It is grape-harvesting season in the Golan Heights, and the members of Moshav Yonatan, located just 2### miles from the Syrian border, barely have time for a moment’s rest.
Yet when they do finally step down from their giant grape-pickers, their minds turn to the peace talks in Washington, where teams of negotiators are discussing their future.
“Sure I’m concerned,” said moshav member Benny Lieberman. “I’ve made my home here. I earn my living by harvesting these grapes, which are turned into the best wine in the whole country. What will happen if the government decides to give up this land?”
Lieberman is not alone in his fears. Since August, when Prime Minister Yitzhak Rabin agreed to discuss territorial compromise with Syria, many of the area’s 12,000 Jewish residents have been dreading the outcome.
While the “Golan Question” may take years to resolve, those who live here are not taking any chances. Concerned that the government will return part or all of the Golan to Syria within the foreseeable future, the settlers have turned their concern into political action.
Following a series of local demonstrations during the past month, they took their cause to the government on Monday.
A protest rally, which took place in the rose-filled park opposite the Knesset, was the culmination of a three-day march by dozens of residents. Hundreds of other protesters hired buses for the 2### hour trip to Jerusalem.
Carrying placards that read “Today the Golan, tomorrow the Galil,” and “Israel must retain sovereignty over the Heights,” the protesters expressed the hope that they could influence their elected officials.
“We decided to come today because the Knesset is inside debating the Golan,” said Udi Margalit, head of the Golan Settlement Committee. “We are confident that the Knesset members will realize that the Golan is not an obstacle to peace, but an obstacle to war.”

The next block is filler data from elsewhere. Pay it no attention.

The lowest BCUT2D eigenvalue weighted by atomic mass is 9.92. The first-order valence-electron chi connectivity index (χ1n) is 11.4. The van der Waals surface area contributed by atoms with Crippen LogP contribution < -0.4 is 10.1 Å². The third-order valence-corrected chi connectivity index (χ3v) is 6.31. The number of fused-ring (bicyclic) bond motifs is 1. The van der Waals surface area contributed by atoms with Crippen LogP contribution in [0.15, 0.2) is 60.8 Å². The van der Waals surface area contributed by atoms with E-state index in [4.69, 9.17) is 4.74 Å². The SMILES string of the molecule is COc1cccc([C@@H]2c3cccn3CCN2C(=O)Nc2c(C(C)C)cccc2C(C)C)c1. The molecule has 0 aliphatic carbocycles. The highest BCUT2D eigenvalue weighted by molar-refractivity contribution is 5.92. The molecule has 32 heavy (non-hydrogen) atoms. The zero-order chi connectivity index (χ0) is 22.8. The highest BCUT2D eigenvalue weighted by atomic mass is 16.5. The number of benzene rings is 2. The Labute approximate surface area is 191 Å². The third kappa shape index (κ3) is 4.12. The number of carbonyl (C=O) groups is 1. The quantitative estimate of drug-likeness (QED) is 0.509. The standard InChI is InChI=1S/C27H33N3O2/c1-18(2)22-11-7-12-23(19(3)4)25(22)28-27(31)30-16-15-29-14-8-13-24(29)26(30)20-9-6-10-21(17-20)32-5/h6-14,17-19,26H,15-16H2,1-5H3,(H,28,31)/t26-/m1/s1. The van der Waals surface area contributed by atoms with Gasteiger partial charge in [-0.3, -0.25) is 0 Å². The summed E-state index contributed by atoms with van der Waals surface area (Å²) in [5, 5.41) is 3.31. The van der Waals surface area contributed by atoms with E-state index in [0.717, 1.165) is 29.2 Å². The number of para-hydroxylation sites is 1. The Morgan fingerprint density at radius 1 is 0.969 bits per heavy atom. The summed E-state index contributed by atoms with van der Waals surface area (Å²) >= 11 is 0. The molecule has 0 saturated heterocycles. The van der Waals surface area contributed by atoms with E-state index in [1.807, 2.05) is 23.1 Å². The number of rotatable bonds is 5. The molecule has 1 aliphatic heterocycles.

He expressed bitterness over Rabin’s decision to include the area in peace discussions. “Before the elections, Rabin came to the Golan and told us that the territory is needed for security reasons.
More than 50 percent of us voted for him, and some are starting to regret it.”
The demonstrations, Margalit said, “were just the beginning. We intend to take every means that this democracy allows to fight for our struggle. We must influence our (Knesset members), talk to the media, contact people in the U.S. It isn’t going to be easy, but we’re prepared for a fight.”
“The government can’t just sign away our future,” said Nachum Seltzer, a farmer from Moshav Avnei Eitan. At the rally with his wife and three children, who were skipping school for the day, Seltzer also expressed dismay over what he terms the prime minister’s “turnaround” on the Golan issue.
“In June, just a few days before the elections, we were celebrating the 25th anniversary of Israeli sovereignty over the Golan. Rabin came up and promised that he would help us to improve housing, industry, jobs. Now he’s talking about giving the Golan back.
“I don’t think Rabin is a traitor,” he added, “but I still don’t understand what he’s trying to accomplish. The Golan was annexed way back in 1980, so this is a 180-degree turnaround. You have to remember that the government sent us here to begin with.”
While he is concerned about the future, Seltzer is also hopeful. “I’m convinced that most Israelis feel that the area is vital to the country’s security interests. They will support us. I think we have a good chance to keep the Golan. If I didn’t believe that, I wouldn’t be here.”